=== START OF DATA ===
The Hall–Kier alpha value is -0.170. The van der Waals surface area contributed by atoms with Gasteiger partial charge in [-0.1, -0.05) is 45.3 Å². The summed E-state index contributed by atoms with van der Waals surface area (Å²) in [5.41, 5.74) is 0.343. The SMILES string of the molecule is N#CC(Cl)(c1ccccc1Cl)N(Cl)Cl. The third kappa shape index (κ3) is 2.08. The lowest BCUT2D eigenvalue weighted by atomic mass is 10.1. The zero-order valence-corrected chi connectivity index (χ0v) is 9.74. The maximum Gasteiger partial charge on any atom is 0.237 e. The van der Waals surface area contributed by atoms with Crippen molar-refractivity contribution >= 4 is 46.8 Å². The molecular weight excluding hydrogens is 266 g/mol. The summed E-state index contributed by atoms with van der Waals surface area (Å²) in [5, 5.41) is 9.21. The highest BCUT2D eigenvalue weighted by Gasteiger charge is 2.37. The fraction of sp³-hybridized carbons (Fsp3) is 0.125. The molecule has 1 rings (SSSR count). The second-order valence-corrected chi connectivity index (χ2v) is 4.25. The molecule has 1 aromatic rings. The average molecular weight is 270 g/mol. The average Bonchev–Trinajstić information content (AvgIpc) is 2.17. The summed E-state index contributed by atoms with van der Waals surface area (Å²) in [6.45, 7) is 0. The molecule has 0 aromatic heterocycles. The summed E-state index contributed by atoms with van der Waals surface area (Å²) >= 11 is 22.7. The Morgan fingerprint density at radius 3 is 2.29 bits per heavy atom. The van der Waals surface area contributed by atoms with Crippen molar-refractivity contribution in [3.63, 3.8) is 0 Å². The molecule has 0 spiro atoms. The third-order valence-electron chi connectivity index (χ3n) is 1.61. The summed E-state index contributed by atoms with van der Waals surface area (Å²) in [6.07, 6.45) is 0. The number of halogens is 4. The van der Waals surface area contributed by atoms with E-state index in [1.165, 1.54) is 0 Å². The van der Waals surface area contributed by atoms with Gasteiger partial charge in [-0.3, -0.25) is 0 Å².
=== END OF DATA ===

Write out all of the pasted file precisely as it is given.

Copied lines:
The Hall–Kier alpha value is -0.170. The van der Waals surface area contributed by atoms with Gasteiger partial charge in [-0.1, -0.05) is 45.3 Å². The summed E-state index contributed by atoms with van der Waals surface area (Å²) in [5.41, 5.74) is 0.343. The SMILES string of the molecule is N#CC(Cl)(c1ccccc1Cl)N(Cl)Cl. The third kappa shape index (κ3) is 2.08. The lowest BCUT2D eigenvalue weighted by atomic mass is 10.1. The zero-order valence-corrected chi connectivity index (χ0v) is 9.74. The maximum Gasteiger partial charge on any atom is 0.237 e. The van der Waals surface area contributed by atoms with Crippen molar-refractivity contribution >= 4 is 46.8 Å². The molecular weight excluding hydrogens is 266 g/mol. The summed E-state index contributed by atoms with van der Waals surface area (Å²) in [5, 5.41) is 9.21. The highest BCUT2D eigenvalue weighted by Gasteiger charge is 2.37. The fraction of sp³-hybridized carbons (Fsp3) is 0.125. The molecule has 1 rings (SSSR count). The second-order valence-corrected chi connectivity index (χ2v) is 4.25. The molecule has 1 aromatic rings. The average molecular weight is 270 g/mol. The average Bonchev–Trinajstić information content (AvgIpc) is 2.17. The summed E-state index contributed by atoms with van der Waals surface area (Å²) in [6.45, 7) is 0. The molecule has 0 aromatic heterocycles. The summed E-state index contributed by atoms with van der Waals surface area (Å²) >= 11 is 22.7. The Morgan fingerprint density at radius 3 is 2.29 bits per heavy atom. The van der Waals surface area contributed by atoms with Crippen molar-refractivity contribution in [3.63, 3.8) is 0 Å². The molecule has 0 spiro atoms. The third-order valence-electron chi connectivity index (χ3n) is 1.61. The summed E-state index contributed by atoms with van der Waals surface area (Å²) in [6.07, 6.45) is 0. The number of halogens is 4. The van der Waals surface area contributed by atoms with E-state index in [1.165, 1.54) is 0 Å². The van der Waals surface area contributed by atoms with Gasteiger partial charge in [-0.3, -0.25) is 0 Å².